The popularity of the women’s game motivated the LPGA to open a Seoul office in 2014 and its first retail apparel store there last year. More than a dozen are planned to follow. The LPGA KEB Hana Bank Championship has been played in Korea since 2002. In 2018, the UL International Crown will also be held in Korea, marking the first time the tournament will be hosted outside the United States.
However, for all the high-profile events and professional success, the game does not yet appeal to the masses. Access to courses is the main obstacle, according to Rutherford.
“It’s just impossible to get memberships at many places. The financial resources aren’t there. The golf simulator has brought a lot of people to the game. That gives them their first taste of it and it’s only $16 to play. All the equipment is there and the technology is so good you can build a swing from it. Space is the biggest issue in the city. Look up at rooftops and you will see hitting nets.”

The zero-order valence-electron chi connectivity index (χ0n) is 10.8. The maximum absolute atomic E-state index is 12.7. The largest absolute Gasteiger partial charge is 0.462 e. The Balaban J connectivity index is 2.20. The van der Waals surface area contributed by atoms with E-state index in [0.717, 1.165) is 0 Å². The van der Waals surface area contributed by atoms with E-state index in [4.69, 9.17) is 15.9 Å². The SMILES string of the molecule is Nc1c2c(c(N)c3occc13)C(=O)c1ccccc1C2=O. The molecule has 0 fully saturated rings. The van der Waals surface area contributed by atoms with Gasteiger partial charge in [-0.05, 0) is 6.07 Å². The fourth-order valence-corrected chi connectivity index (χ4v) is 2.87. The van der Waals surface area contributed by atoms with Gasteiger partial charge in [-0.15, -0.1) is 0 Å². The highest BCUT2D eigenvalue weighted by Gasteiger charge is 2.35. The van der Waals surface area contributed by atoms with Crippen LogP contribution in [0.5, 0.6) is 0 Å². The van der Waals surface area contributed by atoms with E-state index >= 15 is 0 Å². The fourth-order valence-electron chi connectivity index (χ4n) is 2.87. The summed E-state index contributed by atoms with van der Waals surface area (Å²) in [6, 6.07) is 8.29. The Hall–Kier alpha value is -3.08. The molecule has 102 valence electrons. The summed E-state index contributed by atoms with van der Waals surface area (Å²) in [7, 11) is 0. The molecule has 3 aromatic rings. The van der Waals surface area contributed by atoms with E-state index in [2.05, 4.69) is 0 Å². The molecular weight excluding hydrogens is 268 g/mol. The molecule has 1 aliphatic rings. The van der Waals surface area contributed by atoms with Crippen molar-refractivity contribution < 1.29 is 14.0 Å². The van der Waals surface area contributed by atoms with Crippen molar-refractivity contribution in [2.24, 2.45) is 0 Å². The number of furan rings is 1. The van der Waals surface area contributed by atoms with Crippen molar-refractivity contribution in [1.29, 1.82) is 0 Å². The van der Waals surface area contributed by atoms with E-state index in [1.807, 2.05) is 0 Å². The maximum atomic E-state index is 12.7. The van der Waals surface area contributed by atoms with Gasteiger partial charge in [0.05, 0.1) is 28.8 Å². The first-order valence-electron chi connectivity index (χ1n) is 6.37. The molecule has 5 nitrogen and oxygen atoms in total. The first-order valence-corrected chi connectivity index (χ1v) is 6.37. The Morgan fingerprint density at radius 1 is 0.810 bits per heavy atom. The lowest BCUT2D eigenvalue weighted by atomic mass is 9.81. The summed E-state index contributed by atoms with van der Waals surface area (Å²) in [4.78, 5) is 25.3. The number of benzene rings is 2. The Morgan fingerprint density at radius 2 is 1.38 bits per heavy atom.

David Fisher is vice president of international business development at Whistling Rock Golf Club, a private course ranked number two in the country by Golf Magazine Korea. The club’s spectacular 27 holes, located an hour north of Seoul, are roamed by corporate members who pay just over £1 million up front for access. Impeccable conditions, art installations in the sprawling clubhouse and out on the course, gourmet food and a massive wine collection help fulfil its role as a place for executives to entertain clients.
Related: Golf Monthly Top 100 Courses